Brambleton Hall. Matthew Squire’s country residence, an imaginary estate near the real town of Abergavenny, Wales. Throughout the novel, it serves as the basis of comparison for the new places the family experiences and comments on in their letters to friends at home. Smollett, himself a Scotsman, liked Wales and used Welsh characters in other novels. Choosing a Welsh protagonist like Matt provided Smollett with a not-quite-foreign outsider from a simple, rustic background to serve as witness and commentator on city life versus country life, tradition versus change, and England versus Scotland, while not alienating his English audience, who generally felt an affection for the Welsh that they did not feel for the Scots.
The family’s journey ultimately ends where it begins, at Brambleton Hall, leaving the family content with their lives in the country, far from the city’s squalor and squander. Coming full circle, their journey thus represents a symbolic joining of estranged countries into a unified, peaceful whole while rejecting rapidly evolving urban social values in favor of traditional rural virtues.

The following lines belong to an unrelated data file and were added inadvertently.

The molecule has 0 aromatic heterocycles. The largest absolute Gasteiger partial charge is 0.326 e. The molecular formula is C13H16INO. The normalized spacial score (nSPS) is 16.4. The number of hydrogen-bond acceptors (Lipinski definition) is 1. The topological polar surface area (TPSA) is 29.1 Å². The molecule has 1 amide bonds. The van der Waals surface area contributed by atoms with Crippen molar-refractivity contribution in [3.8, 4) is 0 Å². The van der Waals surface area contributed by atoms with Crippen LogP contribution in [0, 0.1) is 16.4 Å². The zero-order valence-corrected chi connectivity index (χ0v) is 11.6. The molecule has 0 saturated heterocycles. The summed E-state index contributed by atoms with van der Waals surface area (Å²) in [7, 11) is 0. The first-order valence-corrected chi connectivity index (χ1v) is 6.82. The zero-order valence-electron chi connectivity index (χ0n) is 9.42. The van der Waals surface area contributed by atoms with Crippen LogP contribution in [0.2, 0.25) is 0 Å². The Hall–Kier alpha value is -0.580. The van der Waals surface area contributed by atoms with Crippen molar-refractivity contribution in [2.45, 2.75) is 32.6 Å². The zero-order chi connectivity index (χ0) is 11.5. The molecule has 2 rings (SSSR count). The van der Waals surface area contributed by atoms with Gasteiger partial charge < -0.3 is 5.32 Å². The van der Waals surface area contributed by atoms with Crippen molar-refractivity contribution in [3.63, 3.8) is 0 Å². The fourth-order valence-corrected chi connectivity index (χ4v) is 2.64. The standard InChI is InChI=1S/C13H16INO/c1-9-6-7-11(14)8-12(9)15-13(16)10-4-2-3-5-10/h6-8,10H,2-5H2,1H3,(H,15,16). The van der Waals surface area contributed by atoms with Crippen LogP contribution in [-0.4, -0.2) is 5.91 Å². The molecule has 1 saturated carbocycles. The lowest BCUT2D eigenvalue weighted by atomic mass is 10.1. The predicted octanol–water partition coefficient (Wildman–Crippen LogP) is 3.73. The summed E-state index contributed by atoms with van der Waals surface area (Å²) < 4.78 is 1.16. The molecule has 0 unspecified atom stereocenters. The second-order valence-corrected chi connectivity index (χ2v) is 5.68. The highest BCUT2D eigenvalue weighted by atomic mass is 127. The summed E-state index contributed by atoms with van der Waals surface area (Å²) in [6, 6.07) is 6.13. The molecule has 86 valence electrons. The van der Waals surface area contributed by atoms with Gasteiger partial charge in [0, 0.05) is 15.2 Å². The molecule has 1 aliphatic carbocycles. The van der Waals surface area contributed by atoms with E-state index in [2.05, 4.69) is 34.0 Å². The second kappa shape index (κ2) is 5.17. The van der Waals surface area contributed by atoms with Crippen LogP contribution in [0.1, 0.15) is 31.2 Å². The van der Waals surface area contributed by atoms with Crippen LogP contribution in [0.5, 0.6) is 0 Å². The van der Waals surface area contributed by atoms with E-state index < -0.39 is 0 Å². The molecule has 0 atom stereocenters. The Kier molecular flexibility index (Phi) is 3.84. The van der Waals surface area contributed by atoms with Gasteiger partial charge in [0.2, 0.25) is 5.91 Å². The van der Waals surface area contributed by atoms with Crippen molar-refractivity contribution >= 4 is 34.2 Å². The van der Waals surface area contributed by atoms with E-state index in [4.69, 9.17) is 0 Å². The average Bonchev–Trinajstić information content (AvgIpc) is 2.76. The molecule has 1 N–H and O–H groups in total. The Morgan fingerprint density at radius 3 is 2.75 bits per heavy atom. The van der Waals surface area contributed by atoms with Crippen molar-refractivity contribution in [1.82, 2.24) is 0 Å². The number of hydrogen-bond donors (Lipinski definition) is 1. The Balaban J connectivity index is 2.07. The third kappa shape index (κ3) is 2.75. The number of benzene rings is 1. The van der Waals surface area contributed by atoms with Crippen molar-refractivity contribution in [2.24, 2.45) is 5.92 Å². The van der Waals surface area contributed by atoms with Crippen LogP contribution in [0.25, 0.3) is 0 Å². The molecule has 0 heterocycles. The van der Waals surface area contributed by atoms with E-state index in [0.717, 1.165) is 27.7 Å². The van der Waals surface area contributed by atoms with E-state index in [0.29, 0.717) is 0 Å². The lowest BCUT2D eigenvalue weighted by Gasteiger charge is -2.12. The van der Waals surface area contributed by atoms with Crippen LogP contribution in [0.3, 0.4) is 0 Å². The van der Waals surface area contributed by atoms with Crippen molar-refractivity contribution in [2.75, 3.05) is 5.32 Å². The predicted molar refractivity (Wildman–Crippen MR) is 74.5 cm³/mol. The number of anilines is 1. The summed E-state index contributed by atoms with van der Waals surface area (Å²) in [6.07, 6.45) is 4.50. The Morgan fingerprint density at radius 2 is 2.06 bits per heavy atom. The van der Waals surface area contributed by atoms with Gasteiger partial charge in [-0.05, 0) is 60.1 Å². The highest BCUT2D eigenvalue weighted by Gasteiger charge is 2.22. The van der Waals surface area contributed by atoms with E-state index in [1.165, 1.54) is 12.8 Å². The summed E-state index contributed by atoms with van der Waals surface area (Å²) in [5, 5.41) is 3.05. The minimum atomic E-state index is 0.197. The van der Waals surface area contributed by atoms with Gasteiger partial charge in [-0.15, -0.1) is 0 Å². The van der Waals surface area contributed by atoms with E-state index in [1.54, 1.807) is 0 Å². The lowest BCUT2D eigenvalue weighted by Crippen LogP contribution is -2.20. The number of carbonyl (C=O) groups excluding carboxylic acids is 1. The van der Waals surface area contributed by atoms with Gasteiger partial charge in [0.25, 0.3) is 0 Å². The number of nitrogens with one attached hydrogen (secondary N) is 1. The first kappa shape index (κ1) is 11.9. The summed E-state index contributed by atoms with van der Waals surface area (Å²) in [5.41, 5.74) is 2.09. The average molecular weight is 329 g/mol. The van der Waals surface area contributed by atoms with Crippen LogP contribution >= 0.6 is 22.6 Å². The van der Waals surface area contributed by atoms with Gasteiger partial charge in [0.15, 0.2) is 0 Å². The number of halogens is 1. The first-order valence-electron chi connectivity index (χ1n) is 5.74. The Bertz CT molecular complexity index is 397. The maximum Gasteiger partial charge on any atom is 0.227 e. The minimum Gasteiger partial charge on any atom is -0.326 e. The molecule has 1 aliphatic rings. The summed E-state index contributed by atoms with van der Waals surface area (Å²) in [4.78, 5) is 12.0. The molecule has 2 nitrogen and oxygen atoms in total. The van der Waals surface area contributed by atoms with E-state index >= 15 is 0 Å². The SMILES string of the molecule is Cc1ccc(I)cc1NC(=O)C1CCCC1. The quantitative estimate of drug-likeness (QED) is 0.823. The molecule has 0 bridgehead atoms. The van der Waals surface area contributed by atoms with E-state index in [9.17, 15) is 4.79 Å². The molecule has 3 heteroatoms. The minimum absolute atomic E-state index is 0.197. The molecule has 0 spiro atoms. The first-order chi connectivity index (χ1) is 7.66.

*Bath. Elegant English resort town and site of a natural mineral hot spring renowned for its reputed curative waters and fashionable clientele. Bath is the family’s first major stop. The socially conservative Smollett practiced medicine in Bath and uses Matt’s letters to excoriate the unhygienic bathing practices and the mingling of social classes at...
(The entire section is 629 words.)